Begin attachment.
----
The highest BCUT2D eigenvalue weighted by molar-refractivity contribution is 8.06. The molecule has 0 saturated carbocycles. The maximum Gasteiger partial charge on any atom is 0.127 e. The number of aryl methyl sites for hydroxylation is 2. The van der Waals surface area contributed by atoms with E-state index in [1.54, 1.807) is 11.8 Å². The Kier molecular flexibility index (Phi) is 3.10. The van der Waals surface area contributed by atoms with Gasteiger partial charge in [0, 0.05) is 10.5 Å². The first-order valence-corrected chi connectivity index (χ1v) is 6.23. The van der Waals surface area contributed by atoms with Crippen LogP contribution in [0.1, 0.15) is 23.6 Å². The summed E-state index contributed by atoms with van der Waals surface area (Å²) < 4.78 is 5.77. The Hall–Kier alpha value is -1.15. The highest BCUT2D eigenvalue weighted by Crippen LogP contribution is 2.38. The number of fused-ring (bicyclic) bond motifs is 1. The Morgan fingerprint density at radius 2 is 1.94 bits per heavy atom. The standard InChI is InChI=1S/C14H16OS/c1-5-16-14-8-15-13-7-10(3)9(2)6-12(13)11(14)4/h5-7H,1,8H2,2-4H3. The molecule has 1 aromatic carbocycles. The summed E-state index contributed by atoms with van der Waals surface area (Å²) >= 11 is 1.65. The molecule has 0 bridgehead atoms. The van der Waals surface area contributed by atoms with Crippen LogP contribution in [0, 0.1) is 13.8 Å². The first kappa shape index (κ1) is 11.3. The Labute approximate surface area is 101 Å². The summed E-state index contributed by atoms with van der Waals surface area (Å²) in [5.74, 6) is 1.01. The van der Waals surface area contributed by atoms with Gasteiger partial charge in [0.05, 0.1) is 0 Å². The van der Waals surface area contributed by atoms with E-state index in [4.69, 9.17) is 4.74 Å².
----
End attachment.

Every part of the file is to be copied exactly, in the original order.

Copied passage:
The highest BCUT2D eigenvalue weighted by molar-refractivity contribution is 8.06. The molecule has 0 saturated carbocycles. The maximum Gasteiger partial charge on any atom is 0.127 e. The number of aryl methyl sites for hydroxylation is 2. The van der Waals surface area contributed by atoms with E-state index in [1.54, 1.807) is 11.8 Å². The Kier molecular flexibility index (Phi) is 3.10. The van der Waals surface area contributed by atoms with Gasteiger partial charge in [0, 0.05) is 10.5 Å². The first-order valence-corrected chi connectivity index (χ1v) is 6.23. The van der Waals surface area contributed by atoms with Crippen LogP contribution in [0.1, 0.15) is 23.6 Å². The summed E-state index contributed by atoms with van der Waals surface area (Å²) < 4.78 is 5.77. The Hall–Kier alpha value is -1.15. The highest BCUT2D eigenvalue weighted by Crippen LogP contribution is 2.38. The number of fused-ring (bicyclic) bond motifs is 1. The Morgan fingerprint density at radius 2 is 1.94 bits per heavy atom. The standard InChI is InChI=1S/C14H16OS/c1-5-16-14-8-15-13-7-10(3)9(2)6-12(13)11(14)4/h5-7H,1,8H2,2-4H3. The molecule has 1 aromatic carbocycles. The summed E-state index contributed by atoms with van der Waals surface area (Å²) >= 11 is 1.65. The molecule has 0 bridgehead atoms. The van der Waals surface area contributed by atoms with Crippen LogP contribution in [0, 0.1) is 13.8 Å². The first kappa shape index (κ1) is 11.3. The Labute approximate surface area is 101 Å². The summed E-state index contributed by atoms with van der Waals surface area (Å²) in [5.74, 6) is 1.01. The van der Waals surface area contributed by atoms with Gasteiger partial charge in [0.05, 0.1) is 0 Å². The van der Waals surface area contributed by atoms with E-state index in [4.69, 9.17) is 4.74 Å².